Edwin Pareroultja was born in Hermannsburg on 24 March 1914 and was the youngest son of Kristian and Auguste Pareroultja. His language group was that of the Western Aranda (Arrernte). His family name means “the debris under a gum-tree”.
Edwin’s brothers Reuben (Born 1915) and Otto (1914-1973) were also well-known artists in their own right.
Edwin married Muriel, a daughter of Abel and Rosa and had three children.
Before he took up art Edwin was employed on odd jobs on the Hermannsburg Mission. He was also an outstanding athlete and excelled in both running and jumping. His forte was his amazing dash and his quick thinking. Edwin made his athletic appearance at a Red Cross Sports Meeting held on Foundation Day in 1944 and easily won the 75 and 130 yard sprints. He won these races barefooted beating all the crack Army competitors and ran the race from scratch position. At one time he was observed clearing a 5’3″ post and rail stockyard fence.
Edwin Pareroultja initiated a departure from the traditional style of watercolour painting as adopted by Albert Namatjira and, in doing this, was actively encouraged by the well-known and respected artist and teacher Rex Batterbee.
Rex Batterbee observed that that Edwin had his own colour pattern and sense of decoration and that he was a natural colourist keeping his colour planes apart. With his homeland being the Arunta, Edwin had to depend on his sense of decoration because all their tribal drawings were symbolic. Edwin was known as having the greatest sense of decoration amongst his peers.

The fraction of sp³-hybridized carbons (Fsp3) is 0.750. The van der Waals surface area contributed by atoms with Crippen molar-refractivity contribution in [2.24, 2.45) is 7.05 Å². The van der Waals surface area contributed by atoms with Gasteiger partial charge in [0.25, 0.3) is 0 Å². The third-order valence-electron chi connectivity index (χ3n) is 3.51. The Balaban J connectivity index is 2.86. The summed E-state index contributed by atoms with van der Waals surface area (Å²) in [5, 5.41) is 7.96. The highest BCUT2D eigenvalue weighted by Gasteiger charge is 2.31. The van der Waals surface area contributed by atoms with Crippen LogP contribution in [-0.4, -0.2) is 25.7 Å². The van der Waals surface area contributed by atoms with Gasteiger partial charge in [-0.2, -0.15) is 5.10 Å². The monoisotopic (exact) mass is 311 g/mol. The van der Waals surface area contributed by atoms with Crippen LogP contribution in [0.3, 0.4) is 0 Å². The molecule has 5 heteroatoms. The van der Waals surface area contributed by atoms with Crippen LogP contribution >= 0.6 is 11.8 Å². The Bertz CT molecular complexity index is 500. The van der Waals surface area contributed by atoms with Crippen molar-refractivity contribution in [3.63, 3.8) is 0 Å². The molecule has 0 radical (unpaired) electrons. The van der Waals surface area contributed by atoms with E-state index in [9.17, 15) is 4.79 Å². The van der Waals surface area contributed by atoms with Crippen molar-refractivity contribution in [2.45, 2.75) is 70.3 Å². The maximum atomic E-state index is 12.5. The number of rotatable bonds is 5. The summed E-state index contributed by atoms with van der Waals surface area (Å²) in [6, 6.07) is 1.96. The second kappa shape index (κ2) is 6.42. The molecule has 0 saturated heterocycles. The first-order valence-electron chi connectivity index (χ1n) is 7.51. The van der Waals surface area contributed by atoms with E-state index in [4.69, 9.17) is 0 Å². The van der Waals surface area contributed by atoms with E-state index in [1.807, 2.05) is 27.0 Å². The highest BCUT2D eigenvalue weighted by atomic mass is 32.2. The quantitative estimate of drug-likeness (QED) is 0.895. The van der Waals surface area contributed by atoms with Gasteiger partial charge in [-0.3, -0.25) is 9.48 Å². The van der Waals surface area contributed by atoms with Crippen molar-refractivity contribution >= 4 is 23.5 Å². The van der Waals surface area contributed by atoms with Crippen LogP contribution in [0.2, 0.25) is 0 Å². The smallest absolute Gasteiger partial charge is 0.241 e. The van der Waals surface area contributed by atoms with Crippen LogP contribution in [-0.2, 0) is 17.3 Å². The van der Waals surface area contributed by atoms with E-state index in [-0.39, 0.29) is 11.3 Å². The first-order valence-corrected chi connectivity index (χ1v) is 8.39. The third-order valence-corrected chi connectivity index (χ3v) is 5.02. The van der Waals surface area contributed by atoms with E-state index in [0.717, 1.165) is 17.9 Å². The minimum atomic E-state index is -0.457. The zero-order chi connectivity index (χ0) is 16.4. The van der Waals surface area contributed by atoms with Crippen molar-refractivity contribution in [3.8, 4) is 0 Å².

Edwin Pareroultja painted his first watercolour in October 1943, featuring Mount Sonder in the MacDonnell Ranges, which is one of the main landmarks seen from Hermannsburg. Mount Sonder was a very popular subject matter with all the Namatjira School of artists. Edwin’s style of watercolour painting attracted a great deal of interest as it was done in a strong contemporary style with a limited palette of three primary colours – red, yellow and blue. Edwin’s watercolour technique and colouring was a strong departure from the popular traditional style painted by Albert Namatjira.
Edwin’s first exhibition of 53 watercolours was held in Melbourne at the Athenaeum Gallery in 1946 and the exhibition was a sell out in three days. The National Gallery of Victoria purchased works of Edwins’ from this exhibition, the first pieces of contemporary Aboriginal art to be purchased by the NGV. Edwin’s second exhibition was held at Anthony Hordern’s Gallery in Sydney and all 48 paintings were sold. Edwin exhibitd his works widely in Melbourne, Sydney, Perth and Adelaide.
Edwin Pareroultja died in Alice Springs on 11 July 1986. His paintings are represented in the collections of the Art Gallery of New South Wales, Art Gallery of South Australia, MAGNT, National Gallery of Victoria, Queensland Art Gallery, South Australian Museum, University of Melbourne Art Collection, University of Sydney Collection, Vancouver Arts Centre Gallery in Albany, Western Australia.